“Elegy for Drowned Children” is a poem written by Australian poet Bruce Dawe in the 1960’s. An elegy is a sad poem or song that laments the death of a person. This poem implies that the persona had a close relationship with someone who had drowned or loss their child to drowning.
This poem has five four-lined stanzas. The first and last lines rhyme with each other while the middle two lines rhyme with each other. This creates a song like quality to the poem. The first three stanzas of the poem end with questions. This structures the idea of parents mourning with unanswered questions. The last two stanzas are enjambed. This gives the effect of the parents realizing there’s no point in questioning their deaths but to be at peace with it. This poem is giving some consolation to the people who have lost loved ones, mainly children, to drowning. The poem frequently refers to Greek mythology.
There is an ‘old king’ whom is assumed to be the Greek god of the ocean Poseidon, who resides in the sea and takes care of drowned children. In this poem, the old king takes a ‘shining haul’ of children with his ‘sure’ net. This suggests that many children have been taken by him. The use of the word ‘sure’ implies that no one is really safe from him and that it is fated to happen. It could also mean humans cannot prevent nor control the ocean. However, the persona describes his care as ‘solicitous’ and ‘tender’. This expresses that the king is kind and caring to the children. In an effort to ease the parents’ distress, the use of mythology conveys the notion that the children are not just gone but instead they are being taken care of in a safe ‘kingdom’.
Dawe uses a simile when describing the parents who are, ‘calling like birds by the water’s edge”. This use of simile creates the image of frantic and alarmed parents repeatedly calling out the names of the children who have drowned. The significance of using birds instead of any other animal is to create an image that there are many parents who have experienced their children drowning and they collectively call out to the water for the king to return them. The persona also uses simile when describing the boys who visit their parents’ dreams who are ‘fluid as porpoises’.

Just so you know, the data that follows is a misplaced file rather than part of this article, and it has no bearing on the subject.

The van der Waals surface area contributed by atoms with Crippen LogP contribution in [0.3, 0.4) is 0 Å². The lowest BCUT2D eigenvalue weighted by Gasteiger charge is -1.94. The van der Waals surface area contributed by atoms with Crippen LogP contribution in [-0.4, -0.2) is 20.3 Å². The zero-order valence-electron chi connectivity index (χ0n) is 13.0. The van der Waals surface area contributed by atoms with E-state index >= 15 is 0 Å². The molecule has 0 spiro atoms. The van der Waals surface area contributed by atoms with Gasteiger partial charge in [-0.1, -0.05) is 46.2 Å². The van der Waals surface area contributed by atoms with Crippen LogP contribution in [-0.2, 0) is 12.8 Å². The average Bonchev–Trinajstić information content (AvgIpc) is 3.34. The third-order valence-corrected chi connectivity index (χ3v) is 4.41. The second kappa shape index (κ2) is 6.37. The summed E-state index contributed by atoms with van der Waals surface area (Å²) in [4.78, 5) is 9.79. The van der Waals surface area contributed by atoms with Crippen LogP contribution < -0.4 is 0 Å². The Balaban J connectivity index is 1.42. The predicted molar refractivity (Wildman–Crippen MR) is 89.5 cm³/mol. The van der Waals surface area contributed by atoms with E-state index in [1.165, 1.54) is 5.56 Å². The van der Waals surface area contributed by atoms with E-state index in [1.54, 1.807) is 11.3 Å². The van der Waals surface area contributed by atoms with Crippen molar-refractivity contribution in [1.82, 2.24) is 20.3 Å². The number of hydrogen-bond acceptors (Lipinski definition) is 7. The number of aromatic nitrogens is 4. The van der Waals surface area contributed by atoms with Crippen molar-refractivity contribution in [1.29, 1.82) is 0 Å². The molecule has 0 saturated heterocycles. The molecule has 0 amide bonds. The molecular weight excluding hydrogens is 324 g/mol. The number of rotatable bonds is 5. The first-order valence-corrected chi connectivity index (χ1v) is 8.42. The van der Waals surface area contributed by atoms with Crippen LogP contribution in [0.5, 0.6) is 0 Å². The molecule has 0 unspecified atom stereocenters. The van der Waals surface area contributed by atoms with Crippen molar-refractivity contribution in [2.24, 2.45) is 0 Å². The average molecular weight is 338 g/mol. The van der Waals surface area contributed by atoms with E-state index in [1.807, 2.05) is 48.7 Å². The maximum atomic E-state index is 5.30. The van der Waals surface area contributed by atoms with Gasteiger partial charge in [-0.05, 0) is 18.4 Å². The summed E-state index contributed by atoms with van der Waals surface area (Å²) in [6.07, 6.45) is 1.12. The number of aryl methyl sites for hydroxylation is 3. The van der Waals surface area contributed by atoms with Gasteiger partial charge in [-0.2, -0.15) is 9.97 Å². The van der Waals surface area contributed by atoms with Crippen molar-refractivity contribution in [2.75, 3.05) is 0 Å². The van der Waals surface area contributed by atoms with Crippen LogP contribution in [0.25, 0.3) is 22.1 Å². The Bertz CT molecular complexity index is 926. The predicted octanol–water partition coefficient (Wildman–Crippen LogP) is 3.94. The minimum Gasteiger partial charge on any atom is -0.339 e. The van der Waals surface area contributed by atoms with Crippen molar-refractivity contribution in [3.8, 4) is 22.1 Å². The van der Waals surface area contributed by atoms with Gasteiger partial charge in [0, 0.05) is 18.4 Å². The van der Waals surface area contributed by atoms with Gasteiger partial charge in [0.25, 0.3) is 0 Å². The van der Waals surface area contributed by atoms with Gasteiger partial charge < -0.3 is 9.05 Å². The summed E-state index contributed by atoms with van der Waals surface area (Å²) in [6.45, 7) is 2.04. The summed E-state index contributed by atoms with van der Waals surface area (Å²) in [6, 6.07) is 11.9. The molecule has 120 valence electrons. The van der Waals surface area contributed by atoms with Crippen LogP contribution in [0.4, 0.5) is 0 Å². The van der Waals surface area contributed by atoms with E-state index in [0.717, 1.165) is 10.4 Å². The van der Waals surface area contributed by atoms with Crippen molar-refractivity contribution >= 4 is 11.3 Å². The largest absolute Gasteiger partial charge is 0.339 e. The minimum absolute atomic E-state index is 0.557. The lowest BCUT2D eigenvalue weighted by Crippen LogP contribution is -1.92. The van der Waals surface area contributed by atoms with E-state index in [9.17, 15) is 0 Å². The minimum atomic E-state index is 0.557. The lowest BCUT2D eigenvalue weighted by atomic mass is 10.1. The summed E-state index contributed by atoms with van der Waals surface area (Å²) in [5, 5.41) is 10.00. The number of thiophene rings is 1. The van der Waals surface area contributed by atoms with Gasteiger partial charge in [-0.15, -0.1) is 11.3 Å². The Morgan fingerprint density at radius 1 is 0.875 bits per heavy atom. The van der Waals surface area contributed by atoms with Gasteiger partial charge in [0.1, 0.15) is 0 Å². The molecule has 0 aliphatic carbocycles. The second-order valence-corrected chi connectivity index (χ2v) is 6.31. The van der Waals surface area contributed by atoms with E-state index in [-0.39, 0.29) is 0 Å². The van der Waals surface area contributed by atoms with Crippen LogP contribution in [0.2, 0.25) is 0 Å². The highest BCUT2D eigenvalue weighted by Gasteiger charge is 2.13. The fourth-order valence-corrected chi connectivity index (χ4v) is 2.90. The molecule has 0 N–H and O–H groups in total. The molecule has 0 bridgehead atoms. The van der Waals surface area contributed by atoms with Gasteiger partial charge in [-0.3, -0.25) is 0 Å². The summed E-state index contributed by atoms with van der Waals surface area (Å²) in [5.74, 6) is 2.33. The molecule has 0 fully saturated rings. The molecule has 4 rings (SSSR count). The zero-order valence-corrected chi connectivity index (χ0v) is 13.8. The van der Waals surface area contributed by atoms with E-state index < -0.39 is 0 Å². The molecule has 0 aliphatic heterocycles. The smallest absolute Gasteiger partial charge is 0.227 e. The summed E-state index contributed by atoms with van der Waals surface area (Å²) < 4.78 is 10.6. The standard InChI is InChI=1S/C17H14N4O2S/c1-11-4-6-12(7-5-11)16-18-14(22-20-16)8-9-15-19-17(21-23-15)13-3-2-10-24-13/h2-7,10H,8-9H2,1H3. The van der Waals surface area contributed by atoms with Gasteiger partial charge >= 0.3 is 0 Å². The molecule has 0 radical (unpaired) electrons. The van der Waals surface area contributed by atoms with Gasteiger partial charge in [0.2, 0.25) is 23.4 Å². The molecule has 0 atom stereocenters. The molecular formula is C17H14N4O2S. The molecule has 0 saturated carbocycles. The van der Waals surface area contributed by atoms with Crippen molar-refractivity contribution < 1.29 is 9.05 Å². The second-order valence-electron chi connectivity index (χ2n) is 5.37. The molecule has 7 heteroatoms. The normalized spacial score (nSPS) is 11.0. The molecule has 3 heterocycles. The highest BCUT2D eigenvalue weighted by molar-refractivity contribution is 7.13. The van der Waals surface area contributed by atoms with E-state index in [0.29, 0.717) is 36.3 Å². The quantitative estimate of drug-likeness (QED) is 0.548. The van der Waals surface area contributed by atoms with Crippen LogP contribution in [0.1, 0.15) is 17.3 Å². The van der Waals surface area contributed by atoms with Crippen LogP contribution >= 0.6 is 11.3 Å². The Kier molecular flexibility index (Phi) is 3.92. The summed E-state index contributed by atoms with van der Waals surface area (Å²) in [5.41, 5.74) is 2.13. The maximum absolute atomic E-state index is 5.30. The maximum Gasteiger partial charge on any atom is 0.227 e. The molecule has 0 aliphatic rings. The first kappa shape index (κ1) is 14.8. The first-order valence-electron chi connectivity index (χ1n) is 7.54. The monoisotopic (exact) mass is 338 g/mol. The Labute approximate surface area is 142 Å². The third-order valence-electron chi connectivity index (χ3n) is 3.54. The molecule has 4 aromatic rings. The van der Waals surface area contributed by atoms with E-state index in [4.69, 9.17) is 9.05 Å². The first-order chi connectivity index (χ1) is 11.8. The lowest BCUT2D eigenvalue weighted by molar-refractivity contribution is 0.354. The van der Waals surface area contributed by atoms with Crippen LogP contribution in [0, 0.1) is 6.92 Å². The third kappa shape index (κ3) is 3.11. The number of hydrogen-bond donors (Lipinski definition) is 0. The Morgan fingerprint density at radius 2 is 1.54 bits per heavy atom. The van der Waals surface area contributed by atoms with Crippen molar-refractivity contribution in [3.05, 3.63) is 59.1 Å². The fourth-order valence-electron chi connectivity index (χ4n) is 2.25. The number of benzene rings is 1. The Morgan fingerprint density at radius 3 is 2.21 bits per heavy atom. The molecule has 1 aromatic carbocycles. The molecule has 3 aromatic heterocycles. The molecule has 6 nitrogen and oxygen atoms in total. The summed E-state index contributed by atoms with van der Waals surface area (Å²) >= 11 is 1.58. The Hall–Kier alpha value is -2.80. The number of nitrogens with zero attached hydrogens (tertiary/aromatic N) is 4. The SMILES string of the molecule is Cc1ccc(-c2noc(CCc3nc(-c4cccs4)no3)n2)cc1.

This comparison to the boys to porpoises suggest the bittersweet idea that the boys have been down in the ocean for so long that they have become accustomed to swimming in the oceans and into their parents’ dreams. The persona also uses imagery when describing the boys’ skin as ‘moonlit’. This could be literal or symbolic. Literally, it could mean the boys’ skin is as pale as the moon. However, symbolically, it could be skin that has not been in the ‘sweet sun’, which is life.
The use of alliteration in the line “From leaden-lidded sleep, softly to steal” slows the tone of the poem down. This creates a dream like quality to the rhythm of the poem which mirrors the actual words of the poem. The repetition of the word ‘upward’ in the last stanza helps create the dream like quality. It quickens the rhythm of the poem and emanates excitement. This could be a reflection of the emotions of the parents when having a dream about their children.
This poem uses many techniques to convey it’s main ideas. It is a comforting poem for people who have lost their children to the water. The poem is relevant to us as Australians because we are community that spends a significant amount of time by the beach and in the water. We are also a community that has many deaths caused by drowning.
Courtney from Study Moose
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